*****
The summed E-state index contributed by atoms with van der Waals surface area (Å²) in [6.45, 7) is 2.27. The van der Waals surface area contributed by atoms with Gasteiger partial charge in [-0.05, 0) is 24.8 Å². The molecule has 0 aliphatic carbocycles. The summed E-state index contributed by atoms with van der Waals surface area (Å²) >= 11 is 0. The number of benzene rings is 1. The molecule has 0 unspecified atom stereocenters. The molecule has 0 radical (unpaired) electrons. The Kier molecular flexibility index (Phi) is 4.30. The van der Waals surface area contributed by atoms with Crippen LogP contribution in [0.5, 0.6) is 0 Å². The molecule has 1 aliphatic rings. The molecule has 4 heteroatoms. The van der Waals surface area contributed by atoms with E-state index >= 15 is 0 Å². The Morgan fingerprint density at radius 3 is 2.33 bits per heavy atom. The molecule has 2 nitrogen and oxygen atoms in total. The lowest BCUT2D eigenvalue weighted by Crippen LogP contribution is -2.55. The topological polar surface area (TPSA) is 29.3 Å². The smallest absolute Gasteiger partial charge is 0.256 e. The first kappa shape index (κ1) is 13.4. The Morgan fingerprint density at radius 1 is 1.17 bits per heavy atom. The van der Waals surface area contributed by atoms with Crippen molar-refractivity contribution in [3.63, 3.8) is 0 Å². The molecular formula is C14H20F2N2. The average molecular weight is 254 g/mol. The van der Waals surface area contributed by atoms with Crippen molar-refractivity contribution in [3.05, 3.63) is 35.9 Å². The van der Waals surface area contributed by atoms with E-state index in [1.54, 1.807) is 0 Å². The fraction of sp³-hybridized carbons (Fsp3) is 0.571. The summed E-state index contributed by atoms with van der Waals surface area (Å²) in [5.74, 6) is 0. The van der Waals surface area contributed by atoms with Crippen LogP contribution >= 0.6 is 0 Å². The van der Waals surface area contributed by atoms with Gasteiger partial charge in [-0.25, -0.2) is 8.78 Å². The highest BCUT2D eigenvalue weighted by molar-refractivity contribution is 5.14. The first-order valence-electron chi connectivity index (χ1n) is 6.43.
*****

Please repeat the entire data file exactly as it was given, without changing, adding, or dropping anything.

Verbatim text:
The summed E-state index contributed by atoms with van der Waals surface area (Å²) in [6.45, 7) is 2.27. The van der Waals surface area contributed by atoms with Gasteiger partial charge in [-0.05, 0) is 24.8 Å². The molecule has 0 aliphatic carbocycles. The summed E-state index contributed by atoms with van der Waals surface area (Å²) >= 11 is 0. The number of benzene rings is 1. The molecule has 0 unspecified atom stereocenters. The molecule has 0 radical (unpaired) electrons. The Kier molecular flexibility index (Phi) is 4.30. The van der Waals surface area contributed by atoms with Crippen LogP contribution in [0.5, 0.6) is 0 Å². The molecule has 1 aliphatic rings. The molecule has 4 heteroatoms. The van der Waals surface area contributed by atoms with E-state index >= 15 is 0 Å². The Morgan fingerprint density at radius 3 is 2.33 bits per heavy atom. The molecule has 2 nitrogen and oxygen atoms in total. The lowest BCUT2D eigenvalue weighted by Crippen LogP contribution is -2.55. The topological polar surface area (TPSA) is 29.3 Å². The smallest absolute Gasteiger partial charge is 0.256 e. The first kappa shape index (κ1) is 13.4. The Morgan fingerprint density at radius 1 is 1.17 bits per heavy atom. The van der Waals surface area contributed by atoms with Crippen molar-refractivity contribution in [3.63, 3.8) is 0 Å². The molecular formula is C14H20F2N2. The average molecular weight is 254 g/mol. The van der Waals surface area contributed by atoms with Crippen molar-refractivity contribution in [3.05, 3.63) is 35.9 Å². The van der Waals surface area contributed by atoms with E-state index in [1.54, 1.807) is 0 Å². The fraction of sp³-hybridized carbons (Fsp3) is 0.571. The summed E-state index contributed by atoms with van der Waals surface area (Å²) in [5.74, 6) is 0. The van der Waals surface area contributed by atoms with Crippen LogP contribution >= 0.6 is 0 Å². The van der Waals surface area contributed by atoms with Gasteiger partial charge in [-0.25, -0.2) is 8.78 Å². The highest BCUT2D eigenvalue weighted by molar-refractivity contribution is 5.14. The first-order valence-electron chi connectivity index (χ1n) is 6.43.